Hobbit: A Totally Expected Journey

Look up the word “fine” in your nearest dictionary or thesaurus, and you’ll see my review of The Hobbit: An Unexpected Journey. Acceptable, satisfactory, okay, adequate, sufficient. Is it the film’s fault that I would have preferred “deft (adroit, clever, smart)”?

That’s for you to decide, for TH:AUJ is one of those films that, if you want to see, you’re going to see, no matter what critics/reviewers say. One of my favorite reviews comes from French artist/designer Jean-Marc Toussaint, who tweeted “It was not as boring as I was expecting.” High praise indeed!

I, and most everyone I know, came to this with lowered expectations. Director Peter Jackson all but squandered the good will he engendered with Lord of the Rings (as well as such superlative previous films as Dead Alive and Heavenly Creatures) with his abhorrent remake of King Kong (and, to a lesser extent, his uninspired/uninspiring adaptation of Lovely Bones). I couldn’t help but see his return to directing TH:AUJ as a retreat to safe, career-sustaining, ground.

So I, and my fellow midnight screening friends, took what pleasure we could from the hundred and fifty minutes that unspooled before our eyes. Costumes, sets, acting: excellent. I don’t know which was more subtly amazing: Ian Holm’s impersonation of an old Martin Freeman, or Martin Freeman’s impersonation of a young Ian Holm (or maybe they’re both coincidentally alike).

Andy Serkis is customarily magnificent as Gollum (now there’s the man who should play Two Face in the next Batman film which uses that character). It was great to see Ian McKellan and Christopher Lee return to their wizarding roles (although they look considerably older, despite the fact that The Hobbit takes place sixty years before LotR). And it’s always a pleasure to see wizard-enacter Sylvester McCoy (the seventh Doctor Who, and an actor many have proclaimed one of the greatest underrated talents ever).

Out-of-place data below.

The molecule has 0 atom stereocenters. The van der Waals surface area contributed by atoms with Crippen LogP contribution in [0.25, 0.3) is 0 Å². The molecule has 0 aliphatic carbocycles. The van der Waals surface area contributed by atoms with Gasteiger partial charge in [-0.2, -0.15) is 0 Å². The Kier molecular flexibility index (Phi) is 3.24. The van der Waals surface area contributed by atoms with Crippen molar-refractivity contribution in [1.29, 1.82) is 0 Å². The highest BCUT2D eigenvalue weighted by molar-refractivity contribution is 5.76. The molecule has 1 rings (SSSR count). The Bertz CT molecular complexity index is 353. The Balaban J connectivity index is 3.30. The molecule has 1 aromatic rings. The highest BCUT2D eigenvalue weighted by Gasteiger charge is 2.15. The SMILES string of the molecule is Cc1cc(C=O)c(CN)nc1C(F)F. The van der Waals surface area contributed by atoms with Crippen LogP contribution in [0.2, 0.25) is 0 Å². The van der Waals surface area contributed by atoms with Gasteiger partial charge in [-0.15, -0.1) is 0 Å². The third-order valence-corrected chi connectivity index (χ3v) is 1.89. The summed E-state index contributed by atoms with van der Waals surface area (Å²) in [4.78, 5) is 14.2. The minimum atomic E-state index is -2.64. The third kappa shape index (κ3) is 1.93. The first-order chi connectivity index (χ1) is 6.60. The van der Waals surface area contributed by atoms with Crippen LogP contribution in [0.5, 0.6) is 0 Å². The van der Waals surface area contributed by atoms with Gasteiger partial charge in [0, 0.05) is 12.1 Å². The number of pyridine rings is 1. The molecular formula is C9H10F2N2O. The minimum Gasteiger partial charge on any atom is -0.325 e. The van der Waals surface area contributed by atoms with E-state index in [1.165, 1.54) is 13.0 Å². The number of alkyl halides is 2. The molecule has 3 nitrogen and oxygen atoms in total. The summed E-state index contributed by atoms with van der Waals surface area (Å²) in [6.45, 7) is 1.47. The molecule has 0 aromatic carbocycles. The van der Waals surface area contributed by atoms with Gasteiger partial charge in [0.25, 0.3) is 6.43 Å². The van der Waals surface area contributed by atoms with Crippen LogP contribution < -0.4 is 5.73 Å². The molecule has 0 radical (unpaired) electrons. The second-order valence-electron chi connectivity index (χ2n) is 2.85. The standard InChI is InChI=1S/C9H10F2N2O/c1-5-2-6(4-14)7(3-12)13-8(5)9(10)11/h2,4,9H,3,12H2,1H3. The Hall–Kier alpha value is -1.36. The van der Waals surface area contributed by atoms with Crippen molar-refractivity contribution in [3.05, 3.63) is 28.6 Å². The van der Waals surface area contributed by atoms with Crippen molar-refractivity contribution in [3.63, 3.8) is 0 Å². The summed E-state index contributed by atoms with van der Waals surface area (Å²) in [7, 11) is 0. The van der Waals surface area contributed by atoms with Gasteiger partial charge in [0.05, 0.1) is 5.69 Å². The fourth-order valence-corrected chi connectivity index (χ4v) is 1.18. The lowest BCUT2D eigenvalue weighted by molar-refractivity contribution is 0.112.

Whatever reservations I had about the experience originated from the director’s chair. First, since the entire film was painted in post production (an all-but-ubiquitous custom in today’s cinema), everything was reduced to a homogenized sameness. On the one hand, that prevents the viewer from distinguishing between glorious New Zealand locations and green screen special effects … but, on the other hand, that prevents the viewer from distinguishing between glorious New Zealand locations and green screen special effects! In other words, the thrill of natural beauty is trumped by the repudiation of the digitally unnatural.

But my biggest reservation was the lack of cinematic imagination. Jackson and company told Tolkien’s story, but a director’s job is to interpret words in an astute visual way. Here, characters do things on screen, but never was there the exhilaration of them doing them in a revelatory, inspired manner. Throughout, me and my fellow viewers thought during, and said afterwards, “I wish that had been [insert word here]: funnier, smarter, sharper, brighter, neater….

Keep in mind that we were laboring under two pre-disappointments. First, a bunch of previews that were literally uninspiring. Man of Steel and Star Trek into Darkness were also literally miserable: not one smile from any character throughout: just pounding, profound, at times insupportable, suffering. Tom Cruise’s Oblivion and Will & Jayden Smith’s After Earth were, hilariously, coming-attraction-trailered right after one another, revealing that they were, essentially, the same movie! Given Tom and Will’s well known competitive friendship, I’m guessing these two films are the result of a bet to see which star’s vehicle is the more successful!

Then there’s the “high frame rate” issue. We went way out of our way (in my case almost two hours out of my way) to see the film at a cinema which would screen it at forty-eight frames a second (rather than the traditional twenty-four) to see what difference that made. Now, I’ve been watching films on a friend’s sixty-inch 3D-TV for years now, so I’m accustomed to clarity hitherto unexperienced, but neither I, nor my 3D-TV-less friends, found the difference so apparent to bear a raised ticket price. In fact, we all had to wonder whether the projectionist had shown us the HFR version at all!

As is now becoming apparent with The Hobbit part one, each positive comes chockablock with a negative. P: the three hour 3D viewing experience came with no eye-strain or headache. N: the 3D was completely without value. For all the benefit HFR and 3D brought to the experience, you might as well see it in 24fas 2D.

Let me put it this way. I’m planning on seeing the next two films in the inflated trilogy. But at this point I’m not planning to see them at the midnight preview or in high frame rate 3D.

Good job, Hobbit. Too bad I would have preferred a great job.